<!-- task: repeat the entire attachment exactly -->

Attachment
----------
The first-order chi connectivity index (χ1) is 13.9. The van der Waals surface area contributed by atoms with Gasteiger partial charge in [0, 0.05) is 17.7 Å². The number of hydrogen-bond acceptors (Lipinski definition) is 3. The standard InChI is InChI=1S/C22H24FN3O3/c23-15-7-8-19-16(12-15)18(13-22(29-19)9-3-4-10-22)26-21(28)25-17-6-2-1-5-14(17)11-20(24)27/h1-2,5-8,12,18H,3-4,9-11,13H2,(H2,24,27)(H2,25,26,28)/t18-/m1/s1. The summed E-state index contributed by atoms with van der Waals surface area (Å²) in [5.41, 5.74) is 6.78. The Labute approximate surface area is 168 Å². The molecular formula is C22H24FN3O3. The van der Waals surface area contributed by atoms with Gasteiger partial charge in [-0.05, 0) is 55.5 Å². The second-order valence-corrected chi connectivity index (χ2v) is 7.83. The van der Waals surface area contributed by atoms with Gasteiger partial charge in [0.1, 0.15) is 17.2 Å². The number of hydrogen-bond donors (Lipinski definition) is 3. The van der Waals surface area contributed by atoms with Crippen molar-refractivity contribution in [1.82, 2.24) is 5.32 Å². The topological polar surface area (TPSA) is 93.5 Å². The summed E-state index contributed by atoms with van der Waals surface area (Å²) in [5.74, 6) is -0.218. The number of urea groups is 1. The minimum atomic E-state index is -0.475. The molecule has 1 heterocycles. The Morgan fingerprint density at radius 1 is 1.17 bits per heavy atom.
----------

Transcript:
The first-order chi connectivity index (χ1) is 13.9. The van der Waals surface area contributed by atoms with Gasteiger partial charge in [0, 0.05) is 17.7 Å². The number of hydrogen-bond acceptors (Lipinski definition) is 3. The standard InChI is InChI=1S/C22H24FN3O3/c23-15-7-8-19-16(12-15)18(13-22(29-19)9-3-4-10-22)26-21(28)25-17-6-2-1-5-14(17)11-20(24)27/h1-2,5-8,12,18H,3-4,9-11,13H2,(H2,24,27)(H2,25,26,28)/t18-/m1/s1. The summed E-state index contributed by atoms with van der Waals surface area (Å²) in [5.41, 5.74) is 6.78. The Labute approximate surface area is 168 Å². The molecular formula is C22H24FN3O3. The van der Waals surface area contributed by atoms with Gasteiger partial charge in [-0.05, 0) is 55.5 Å². The second-order valence-corrected chi connectivity index (χ2v) is 7.83. The van der Waals surface area contributed by atoms with Gasteiger partial charge in [0.1, 0.15) is 17.2 Å². The number of hydrogen-bond donors (Lipinski definition) is 3. The van der Waals surface area contributed by atoms with Crippen molar-refractivity contribution in [1.82, 2.24) is 5.32 Å². The topological polar surface area (TPSA) is 93.5 Å². The summed E-state index contributed by atoms with van der Waals surface area (Å²) in [5.74, 6) is -0.218. The number of urea groups is 1. The minimum atomic E-state index is -0.475. The molecule has 1 heterocycles. The Morgan fingerprint density at radius 1 is 1.17 bits per heavy atom.